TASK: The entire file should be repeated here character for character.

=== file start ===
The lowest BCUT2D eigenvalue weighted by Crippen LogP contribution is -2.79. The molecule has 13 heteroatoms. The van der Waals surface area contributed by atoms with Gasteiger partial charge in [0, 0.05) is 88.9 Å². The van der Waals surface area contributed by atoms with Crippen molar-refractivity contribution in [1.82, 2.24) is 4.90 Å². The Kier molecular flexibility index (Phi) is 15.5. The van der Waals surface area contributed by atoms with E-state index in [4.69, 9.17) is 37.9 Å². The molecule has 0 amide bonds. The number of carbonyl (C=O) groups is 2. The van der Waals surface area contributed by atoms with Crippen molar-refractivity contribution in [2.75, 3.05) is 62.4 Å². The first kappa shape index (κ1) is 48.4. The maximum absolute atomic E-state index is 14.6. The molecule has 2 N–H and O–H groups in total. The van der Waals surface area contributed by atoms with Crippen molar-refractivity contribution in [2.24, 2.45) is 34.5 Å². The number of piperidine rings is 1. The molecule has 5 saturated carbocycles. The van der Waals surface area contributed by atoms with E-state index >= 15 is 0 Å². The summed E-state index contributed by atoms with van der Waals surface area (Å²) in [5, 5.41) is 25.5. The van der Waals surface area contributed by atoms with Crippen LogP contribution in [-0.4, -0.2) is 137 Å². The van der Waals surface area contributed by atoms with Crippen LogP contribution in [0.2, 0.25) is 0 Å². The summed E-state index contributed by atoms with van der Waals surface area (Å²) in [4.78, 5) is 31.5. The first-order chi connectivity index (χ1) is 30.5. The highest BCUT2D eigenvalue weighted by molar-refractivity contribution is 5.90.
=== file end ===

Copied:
The lowest BCUT2D eigenvalue weighted by Crippen LogP contribution is -2.79. The molecule has 13 heteroatoms. The van der Waals surface area contributed by atoms with Gasteiger partial charge in [0, 0.05) is 88.9 Å². The van der Waals surface area contributed by atoms with Crippen molar-refractivity contribution in [1.82, 2.24) is 4.90 Å². The Kier molecular flexibility index (Phi) is 15.5. The van der Waals surface area contributed by atoms with E-state index in [4.69, 9.17) is 37.9 Å². The molecule has 0 amide bonds. The number of carbonyl (C=O) groups is 2. The van der Waals surface area contributed by atoms with Crippen molar-refractivity contribution in [2.75, 3.05) is 62.4 Å². The first kappa shape index (κ1) is 48.4. The maximum absolute atomic E-state index is 14.6. The molecule has 2 N–H and O–H groups in total. The van der Waals surface area contributed by atoms with Crippen molar-refractivity contribution in [2.24, 2.45) is 34.5 Å². The number of piperidine rings is 1. The molecule has 5 saturated carbocycles. The van der Waals surface area contributed by atoms with E-state index >= 15 is 0 Å². The summed E-state index contributed by atoms with van der Waals surface area (Å²) in [5, 5.41) is 25.5. The van der Waals surface area contributed by atoms with Crippen LogP contribution in [-0.4, -0.2) is 137 Å². The van der Waals surface area contributed by atoms with Crippen LogP contribution in [0.2, 0.25) is 0 Å². The summed E-state index contributed by atoms with van der Waals surface area (Å²) in [4.78, 5) is 31.5. The first-order chi connectivity index (χ1) is 30.5. The highest BCUT2D eigenvalue weighted by molar-refractivity contribution is 5.90.